We report the results of a series of three-dimensional (3D) simulations of the deflagration phase of the gravitationally confined detonation mechanism for Type Ia supernovae. In this mechanism, ignition occurs at one or several off-center points, resulting in a burning bubble of hot ash that rises rapidly, breaks through the surface of the star, and collides at a point opposite the breakout on the stellar surface. We find that detonation conditions are robustly reached in our 3D simulations for a range of initial conditions and resolutions. Detonation conditions are achieved as the result of an inwardly directed jet that is produced by the compression of unburnt surface material when the surface flow collides with itself. A high-velocity outwardly directed jet is also produced. The initial conditions explored in this paper lead to conditions at detonation that can be expected to produce large amounts of 56Ni and small amounts of intermediate-mass elements. These particular simulations are therefore relevant only to high-luminosity Type Ia supernovae. Recent observations of Type Ia supernovae imply a compositional structure that is qualitatively consistent with that expected from these simulations.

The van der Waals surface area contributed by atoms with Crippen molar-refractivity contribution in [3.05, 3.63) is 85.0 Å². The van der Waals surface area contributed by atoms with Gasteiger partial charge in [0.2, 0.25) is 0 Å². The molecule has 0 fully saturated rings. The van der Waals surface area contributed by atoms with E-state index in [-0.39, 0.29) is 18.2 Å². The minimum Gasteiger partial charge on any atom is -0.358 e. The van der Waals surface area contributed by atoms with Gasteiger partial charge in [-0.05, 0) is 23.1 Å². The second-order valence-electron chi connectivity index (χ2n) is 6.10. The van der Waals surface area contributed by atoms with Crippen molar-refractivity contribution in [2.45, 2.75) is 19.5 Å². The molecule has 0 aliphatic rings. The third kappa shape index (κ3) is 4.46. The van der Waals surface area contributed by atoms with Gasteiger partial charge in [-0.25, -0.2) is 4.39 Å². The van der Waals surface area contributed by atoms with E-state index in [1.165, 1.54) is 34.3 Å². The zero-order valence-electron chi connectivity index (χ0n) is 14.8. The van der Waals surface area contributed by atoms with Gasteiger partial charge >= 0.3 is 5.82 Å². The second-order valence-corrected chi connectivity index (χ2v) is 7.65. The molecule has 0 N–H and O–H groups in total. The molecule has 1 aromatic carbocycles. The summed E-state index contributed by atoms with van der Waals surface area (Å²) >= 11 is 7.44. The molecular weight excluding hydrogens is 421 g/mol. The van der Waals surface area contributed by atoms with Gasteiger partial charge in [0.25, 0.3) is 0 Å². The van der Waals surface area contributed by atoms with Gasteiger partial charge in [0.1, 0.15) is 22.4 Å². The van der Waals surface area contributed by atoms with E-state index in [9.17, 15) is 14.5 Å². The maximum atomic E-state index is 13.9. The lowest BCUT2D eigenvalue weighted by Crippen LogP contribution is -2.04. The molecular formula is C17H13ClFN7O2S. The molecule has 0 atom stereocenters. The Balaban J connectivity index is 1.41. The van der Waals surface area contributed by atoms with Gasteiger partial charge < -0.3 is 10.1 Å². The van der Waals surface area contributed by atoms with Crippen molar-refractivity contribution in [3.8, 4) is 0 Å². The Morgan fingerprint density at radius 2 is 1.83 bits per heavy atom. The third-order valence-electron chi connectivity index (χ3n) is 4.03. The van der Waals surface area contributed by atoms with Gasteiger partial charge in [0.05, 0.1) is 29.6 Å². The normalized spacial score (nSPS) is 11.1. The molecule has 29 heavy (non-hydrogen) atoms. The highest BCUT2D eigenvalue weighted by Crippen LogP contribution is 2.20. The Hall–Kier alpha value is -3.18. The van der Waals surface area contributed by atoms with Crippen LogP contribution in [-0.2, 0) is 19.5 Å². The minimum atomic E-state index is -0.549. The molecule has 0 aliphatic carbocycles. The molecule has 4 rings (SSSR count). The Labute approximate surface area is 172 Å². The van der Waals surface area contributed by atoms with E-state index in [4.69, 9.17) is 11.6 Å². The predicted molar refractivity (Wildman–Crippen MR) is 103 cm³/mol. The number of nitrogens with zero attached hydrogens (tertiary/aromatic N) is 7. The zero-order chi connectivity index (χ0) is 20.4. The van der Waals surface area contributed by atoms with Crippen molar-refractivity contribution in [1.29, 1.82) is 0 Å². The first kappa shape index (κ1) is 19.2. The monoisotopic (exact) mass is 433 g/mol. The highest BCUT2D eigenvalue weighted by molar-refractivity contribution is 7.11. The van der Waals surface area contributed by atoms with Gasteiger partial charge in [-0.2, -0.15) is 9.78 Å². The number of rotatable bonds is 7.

- Nuclear reactions, nucleosynthesis, abundances
- Supernovae: general
- White dwarfs